Pages Menu
Categories Menu

Posted by on Aug 16, 2017 in Inspiration and Living | 0 comments

Finding the human bond in Mongolia

This is Mongolia, nestled between China and Russia and home to my daughter-in-law’s family. Ever since I read the TMV article about the Kindness of Strangers, I have thought about writing about my experiences in Mongolia which we have visited numerous times. Understand first that Mongolia is a huge country, about half the land mass of America, but with only 3 million residents, half of whom live in the capital of Ulan Bator. Understanding this limited population/square mile is the key to understanding Mongolian society. Outside of Ulan Bator there are no roads. You travel via the sun and a compass and you can easily go 50 miles without seeing a single indication of human civilization.

Our daughter-in-law grew up in the Mongolian wilderness. Schooling consisted of itinerant teachers wandering the hinterlands, dropping off whatever textbooks they had and picking up those that the children had finished. Formal schooling in classrooms did not start until High School and even that was a hardship for those who attended. Our daughter-in-law, Chimgee, had a day’s ride on horseback to get to High School. She stayed with local families for the 4 days a week that High School met and then rode back to her home. Her home was the traditional Ger, the round building made out of stretched canvas that can be assembled and moved in a few hours. The reason for Gers is that Mongolian families in the outback frequently move because most of them are raising sheep, horses and a few cattle and they have to move after the animals have consumed most of the grazing land.

On our first trip to Mongolia to meet Chimgee’s family they wanted to show us their country. So off we went in two rented 4 wheel drive Toyota LandCruisers to visit a horse farm about 250 miles away. One Toyota carried supplies, food and giant cans of gasoline. A Horse farm is where the Mongolians catch wild horses ( there are 10’s of thousands of them in the outback), They “break” them and train them to accept riders and then sell them to other families. Most Mongolian travel is by horseback since cars are expensive and outside Ulan Bator there are very few gas stations. One interesting observation of spending time at a horse farm ( yes, we slept in a Ger that we assembled from supplies carried in the second truck) was the horse families always spent the night each in a tight circle – mom, dad and any horse children in a tight circle nose to nose so on any given night your would see 30 or 40 horse family circles scattered around the land.

Even more interesting was a sky blue American toilet off in the distance. When they heard a bunch of Americans were coming to visit, they were very worried about how we would handle bathroom duties in no mans land. So they traded a horse to a Mongolian family who had this sky blue toilet which had never been used or installed. So a couple hundred yards away from camp they dug a hole and put the toilet on top along with a bucket of water and a pile of fat leaves for us. This image of a sky blue toilet sitting out on the plains with nothing else in sight for miles will stay with me forever,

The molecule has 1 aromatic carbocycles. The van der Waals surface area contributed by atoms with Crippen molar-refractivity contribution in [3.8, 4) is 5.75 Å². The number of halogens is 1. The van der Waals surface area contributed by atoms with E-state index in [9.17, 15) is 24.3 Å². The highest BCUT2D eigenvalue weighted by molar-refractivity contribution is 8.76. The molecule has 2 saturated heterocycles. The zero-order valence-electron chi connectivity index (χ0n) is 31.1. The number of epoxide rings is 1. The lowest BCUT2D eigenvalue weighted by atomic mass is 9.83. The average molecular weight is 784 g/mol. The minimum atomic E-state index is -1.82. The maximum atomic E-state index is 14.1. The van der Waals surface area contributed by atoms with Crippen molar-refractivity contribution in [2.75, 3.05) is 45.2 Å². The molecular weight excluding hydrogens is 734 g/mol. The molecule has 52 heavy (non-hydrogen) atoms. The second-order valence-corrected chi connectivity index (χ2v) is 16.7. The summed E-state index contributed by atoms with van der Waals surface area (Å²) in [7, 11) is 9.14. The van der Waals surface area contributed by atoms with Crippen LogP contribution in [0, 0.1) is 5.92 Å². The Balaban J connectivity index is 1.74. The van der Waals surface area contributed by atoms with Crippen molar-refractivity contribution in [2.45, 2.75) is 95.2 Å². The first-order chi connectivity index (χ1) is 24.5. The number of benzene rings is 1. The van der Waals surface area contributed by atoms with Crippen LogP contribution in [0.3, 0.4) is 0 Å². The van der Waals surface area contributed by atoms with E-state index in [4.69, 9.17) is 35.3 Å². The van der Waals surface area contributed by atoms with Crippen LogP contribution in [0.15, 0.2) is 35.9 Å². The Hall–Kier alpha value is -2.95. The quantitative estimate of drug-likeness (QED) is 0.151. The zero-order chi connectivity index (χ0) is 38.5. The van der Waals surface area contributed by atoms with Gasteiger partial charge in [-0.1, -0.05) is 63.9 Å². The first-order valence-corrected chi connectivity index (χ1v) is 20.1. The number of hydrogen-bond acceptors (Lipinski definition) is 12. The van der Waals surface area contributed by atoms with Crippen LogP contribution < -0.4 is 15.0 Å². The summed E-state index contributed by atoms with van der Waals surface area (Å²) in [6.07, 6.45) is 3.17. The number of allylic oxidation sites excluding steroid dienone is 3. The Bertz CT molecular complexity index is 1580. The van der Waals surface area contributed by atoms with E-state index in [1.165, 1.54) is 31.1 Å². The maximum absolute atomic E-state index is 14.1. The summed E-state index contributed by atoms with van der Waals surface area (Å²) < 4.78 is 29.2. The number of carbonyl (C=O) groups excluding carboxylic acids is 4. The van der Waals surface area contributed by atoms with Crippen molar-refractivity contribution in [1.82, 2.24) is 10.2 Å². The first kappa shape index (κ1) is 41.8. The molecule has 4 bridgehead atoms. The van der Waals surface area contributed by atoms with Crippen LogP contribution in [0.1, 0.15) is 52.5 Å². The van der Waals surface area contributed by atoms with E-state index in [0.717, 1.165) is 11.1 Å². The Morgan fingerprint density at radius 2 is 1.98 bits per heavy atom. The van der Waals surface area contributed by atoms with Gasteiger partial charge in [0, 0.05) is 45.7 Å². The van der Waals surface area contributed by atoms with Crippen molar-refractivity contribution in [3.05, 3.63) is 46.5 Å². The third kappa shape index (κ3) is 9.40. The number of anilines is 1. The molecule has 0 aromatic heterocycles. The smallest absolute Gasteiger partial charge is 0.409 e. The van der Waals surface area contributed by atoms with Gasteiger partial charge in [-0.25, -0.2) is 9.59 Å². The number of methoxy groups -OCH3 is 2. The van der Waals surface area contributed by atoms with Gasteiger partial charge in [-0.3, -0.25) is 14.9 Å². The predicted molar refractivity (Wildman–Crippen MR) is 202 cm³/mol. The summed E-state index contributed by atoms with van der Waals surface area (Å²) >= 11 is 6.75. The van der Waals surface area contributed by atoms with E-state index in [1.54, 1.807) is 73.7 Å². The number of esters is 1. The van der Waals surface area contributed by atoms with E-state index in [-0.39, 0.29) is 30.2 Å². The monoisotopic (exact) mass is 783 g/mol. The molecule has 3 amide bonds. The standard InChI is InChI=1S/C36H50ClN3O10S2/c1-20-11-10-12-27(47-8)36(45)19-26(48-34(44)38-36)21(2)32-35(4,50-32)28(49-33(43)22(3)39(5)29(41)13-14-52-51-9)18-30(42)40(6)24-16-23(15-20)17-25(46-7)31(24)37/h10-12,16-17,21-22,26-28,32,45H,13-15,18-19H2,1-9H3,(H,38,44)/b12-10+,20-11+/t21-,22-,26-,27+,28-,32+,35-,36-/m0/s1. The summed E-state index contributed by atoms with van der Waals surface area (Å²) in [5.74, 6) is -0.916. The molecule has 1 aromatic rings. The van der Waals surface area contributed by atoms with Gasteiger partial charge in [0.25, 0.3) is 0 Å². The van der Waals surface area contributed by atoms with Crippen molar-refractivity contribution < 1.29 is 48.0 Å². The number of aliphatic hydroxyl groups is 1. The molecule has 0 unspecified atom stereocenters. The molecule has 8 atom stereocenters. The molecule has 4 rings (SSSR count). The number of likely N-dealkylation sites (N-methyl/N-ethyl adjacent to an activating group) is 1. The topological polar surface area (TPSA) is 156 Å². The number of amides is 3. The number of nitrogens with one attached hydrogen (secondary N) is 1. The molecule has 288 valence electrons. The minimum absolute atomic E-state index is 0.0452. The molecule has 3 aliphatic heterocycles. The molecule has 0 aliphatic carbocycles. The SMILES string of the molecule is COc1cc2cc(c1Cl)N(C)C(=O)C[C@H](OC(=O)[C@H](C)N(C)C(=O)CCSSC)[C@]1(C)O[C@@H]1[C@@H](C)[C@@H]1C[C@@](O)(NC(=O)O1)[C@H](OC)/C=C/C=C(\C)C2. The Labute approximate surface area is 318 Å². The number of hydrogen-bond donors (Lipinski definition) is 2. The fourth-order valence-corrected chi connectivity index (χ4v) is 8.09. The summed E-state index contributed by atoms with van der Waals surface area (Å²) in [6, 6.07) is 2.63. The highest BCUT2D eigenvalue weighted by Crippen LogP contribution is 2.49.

In traveling the land, sometimes you had to cross a river. Since there are no maps, road signs to tell you where it was safe to cross the river, whether by horse or vehicle Mongolians look for two 3 or 4 foot towers of rocks where previous travelers have indicated it’s safe to cross between the two rock piles.

As to the kindness of strangers, since Mongolian people are scattered about they rarely see anyone besides their immediate family. So when they would see the dust kicked by our Toyotas in the distance they would quickly run out and stop us and invite us to eat with them. Since we might be their first guests in a month or two, the Mongolians always tried to make the visit special.

On one visit when we were traveling in the Mongolian hinterlands, Chimgee yelled at us to stop and go left. In the distance we could see a few wooden buildings. Chimgee said that’s a reindeer farm, raised primarily for food. A little old man came running out to greet us. With Chimgee as translator we found out that when the old man was a child, they had met a Canadian photographer who spent a day with his family taking pictures. We were the first non-Mongolians he had met since the Canadian man 55 years earlier.

He motioned for us to follow him and he wanted to show us something special. He took us to a pen where there was only one reindeer. He went inside and brought the reindeer out and proudly pointed to it exclaiming “Rudy” , “Rudy”. With the reindeers nose covered in red paint, we quickly guessed the genesis of the name. When we all started to laugh and chatter about Rudolph the red nosed Reindeer, the look on that man’s face was sheer JOY. He had connected across time and space as one human to another. By the time we finished hugging, everyone was in tears – the human to human bond was once again firmly in place.

After a long career as a Senior Executive with Prudential, jdledell took early retirement to teach piano with his wife of 48 years, Cinder. The two of them established Castle LeDell Music in their home and have 130 weekly students spread out over 7 days a week. In spite of teaching being literally a full-time job, jdledell finds the time to consume vast quantities of Internet commentary and to communicate with his children and other relatives scattered around the globe. While jdledell got polio when he was two years old and now uses a wheelchair full-time, it doesn’t keep him from leading a rich and fulfilling life in Basking Ridge, NJ.

WP Twitter Auto Publish Powered By :